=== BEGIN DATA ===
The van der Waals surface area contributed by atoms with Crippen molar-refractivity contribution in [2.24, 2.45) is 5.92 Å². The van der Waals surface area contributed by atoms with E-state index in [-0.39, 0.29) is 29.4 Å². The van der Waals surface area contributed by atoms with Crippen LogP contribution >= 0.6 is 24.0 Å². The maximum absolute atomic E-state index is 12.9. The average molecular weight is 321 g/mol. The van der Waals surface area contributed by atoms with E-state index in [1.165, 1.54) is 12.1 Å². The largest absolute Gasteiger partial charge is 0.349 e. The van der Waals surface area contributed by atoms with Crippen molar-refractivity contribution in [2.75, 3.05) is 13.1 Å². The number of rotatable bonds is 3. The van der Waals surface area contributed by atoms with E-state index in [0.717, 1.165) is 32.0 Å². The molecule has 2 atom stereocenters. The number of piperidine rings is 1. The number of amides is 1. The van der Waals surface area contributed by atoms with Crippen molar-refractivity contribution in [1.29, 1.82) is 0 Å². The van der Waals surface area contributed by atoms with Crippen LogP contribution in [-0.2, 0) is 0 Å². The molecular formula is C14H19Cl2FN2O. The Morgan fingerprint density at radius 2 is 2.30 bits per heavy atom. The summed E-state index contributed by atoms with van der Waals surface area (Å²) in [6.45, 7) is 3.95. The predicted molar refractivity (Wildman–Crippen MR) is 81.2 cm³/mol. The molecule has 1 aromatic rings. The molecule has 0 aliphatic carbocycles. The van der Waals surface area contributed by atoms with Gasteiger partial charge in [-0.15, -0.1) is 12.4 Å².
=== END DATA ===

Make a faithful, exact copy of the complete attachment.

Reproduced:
The van der Waals surface area contributed by atoms with Crippen molar-refractivity contribution in [2.24, 2.45) is 5.92 Å². The van der Waals surface area contributed by atoms with E-state index in [-0.39, 0.29) is 29.4 Å². The van der Waals surface area contributed by atoms with Crippen LogP contribution >= 0.6 is 24.0 Å². The maximum absolute atomic E-state index is 12.9. The average molecular weight is 321 g/mol. The van der Waals surface area contributed by atoms with E-state index in [1.165, 1.54) is 12.1 Å². The largest absolute Gasteiger partial charge is 0.349 e. The van der Waals surface area contributed by atoms with Crippen molar-refractivity contribution in [2.75, 3.05) is 13.1 Å². The number of rotatable bonds is 3. The van der Waals surface area contributed by atoms with E-state index in [0.717, 1.165) is 32.0 Å². The molecule has 2 atom stereocenters. The number of piperidine rings is 1. The number of amides is 1. The van der Waals surface area contributed by atoms with Crippen molar-refractivity contribution in [1.29, 1.82) is 0 Å². The van der Waals surface area contributed by atoms with Crippen LogP contribution in [-0.2, 0) is 0 Å². The molecular formula is C14H19Cl2FN2O. The Morgan fingerprint density at radius 2 is 2.30 bits per heavy atom. The summed E-state index contributed by atoms with van der Waals surface area (Å²) in [6.45, 7) is 3.95. The predicted molar refractivity (Wildman–Crippen MR) is 81.2 cm³/mol. The molecule has 1 aromatic rings. The molecule has 0 aliphatic carbocycles. The van der Waals surface area contributed by atoms with Gasteiger partial charge in [-0.15, -0.1) is 12.4 Å².